Forward Passes and Knock-Ons

Coaches Corner

Forward Passes and Knock-Ons

Welcome to the first blog of the “Coaches Corner” blog! I am a sports journalist with a passion for rugby and throughout these blogs I will introduce you to different rugby rules, in the hope that you will gain a better understanding and love of the game. I will start with more basic rules and move to more complicated ones as the blog progresses.

The first rule that I will be looking at in this blog is the most basic rule in rugby union, which is that the ball cannot be passed forward.

What is the forward pass rule?

The rule means that a player with the ball can only throw the ball to a teammate who is either behind or in line with him. If the referee deems the ball has been passed forward a penalty will be awarded to the opposition.

What is a knock-on?

The same principle applies even when players are not passing the ball. If a player fails to catch or pick up the ball cleanly and it travels forward off a hand or arm and hits the ground or another player, it is called a knock-on. A knock-on can also occur if a player is tackled, lets go of the ball and the ball goes forward.

It is important to note, however, that if a player fumbles the ball but catches it before it hits the ground or another player it is not considered a knock-on.

Referees Signs

When a forward pass occurs, the referee will move his hands in front of his body. Then he will pretend to pass an imaginary ball forwards. He will award the scrum put-in to the team that did not make the forward pass mistake.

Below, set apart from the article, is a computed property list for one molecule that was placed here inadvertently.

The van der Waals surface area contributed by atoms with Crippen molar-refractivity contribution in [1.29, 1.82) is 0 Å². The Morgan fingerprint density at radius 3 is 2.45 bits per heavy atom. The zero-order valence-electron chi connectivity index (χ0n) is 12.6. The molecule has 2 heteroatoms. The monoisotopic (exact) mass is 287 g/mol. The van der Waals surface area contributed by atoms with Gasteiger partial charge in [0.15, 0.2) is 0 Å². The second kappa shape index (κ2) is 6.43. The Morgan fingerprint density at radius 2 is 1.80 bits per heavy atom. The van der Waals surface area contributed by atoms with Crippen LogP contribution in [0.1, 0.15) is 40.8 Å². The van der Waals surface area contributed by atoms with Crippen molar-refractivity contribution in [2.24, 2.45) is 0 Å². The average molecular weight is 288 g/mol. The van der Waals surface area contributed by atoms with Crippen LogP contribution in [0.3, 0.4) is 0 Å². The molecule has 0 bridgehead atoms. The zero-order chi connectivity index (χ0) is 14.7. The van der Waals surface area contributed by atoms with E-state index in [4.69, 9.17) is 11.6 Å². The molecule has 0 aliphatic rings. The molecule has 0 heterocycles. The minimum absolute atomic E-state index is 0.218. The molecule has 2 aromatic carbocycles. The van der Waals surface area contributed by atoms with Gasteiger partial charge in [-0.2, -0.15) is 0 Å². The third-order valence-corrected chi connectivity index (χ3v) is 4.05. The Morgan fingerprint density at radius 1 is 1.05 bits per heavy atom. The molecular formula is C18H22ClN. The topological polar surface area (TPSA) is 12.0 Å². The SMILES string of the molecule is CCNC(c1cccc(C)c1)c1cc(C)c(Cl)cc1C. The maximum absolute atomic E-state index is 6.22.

When a knock-on occurs, the referee will also stop play and award a scrum to the team which has not knocked-on. The referee will raise his arm at head level, with the palm of the hand open and tap the palm of that hand with the other to show the players that the ball has been knocked forward.

Application of the Rule

In nearly all matches there will be a forward pass or a knock-on, which can deny a team a vital try and change the outcome of a game.

If the ball is thrown forward at a line-out, a scrum is awarded 15 metres in from the touchline.

If the referee decides a player has intentionally knocked on or thrown the ball forward, a penalty is awarded to the other team.

And if the referee decides the other team would have scored a try if the intentional knock-on had not taken place, a penalty try is awarded.

Why Do Forward Passes Occur?

Some players that are caught throwing a forward pass do so to try and gain an advantage. Other players simply misjudge the pass, weather conditions (strong wind or rain) or the position of their teammate.

Referees can miss forward passes due to having a limited or obstructed view of the pass and forward passes can sometimes look like they have gone backwards from some angles. Forward passes can be difficult to see and even at a professional level it can take several video replays for a forward pass to be identified.


The exception to the knock-on occurs when the opposing player charges the ball down from a kick, or if a player drops or fumbles the ball and the ball ends up up behind them. Charged down tries are always exciting to watch as a fan and there are plenty of incidents where tries have been gained from kicks being charged down.

How to Avoid It

Finally a way to get around the forward pass is by throwing a delayed pass. This involves the player throwing a lengthy pass and letting his teammate run onto the ball at speed. This requires perfect timing and mistiming the pass can lead to a knock-on and the team losing possession. The perfection of such a move takes a lot of practice and requires both the passing player and the runner to know each other’s technique well (the speed of the receiver and the strength and destination of the pass by the passer).

By: Tom Feaheny

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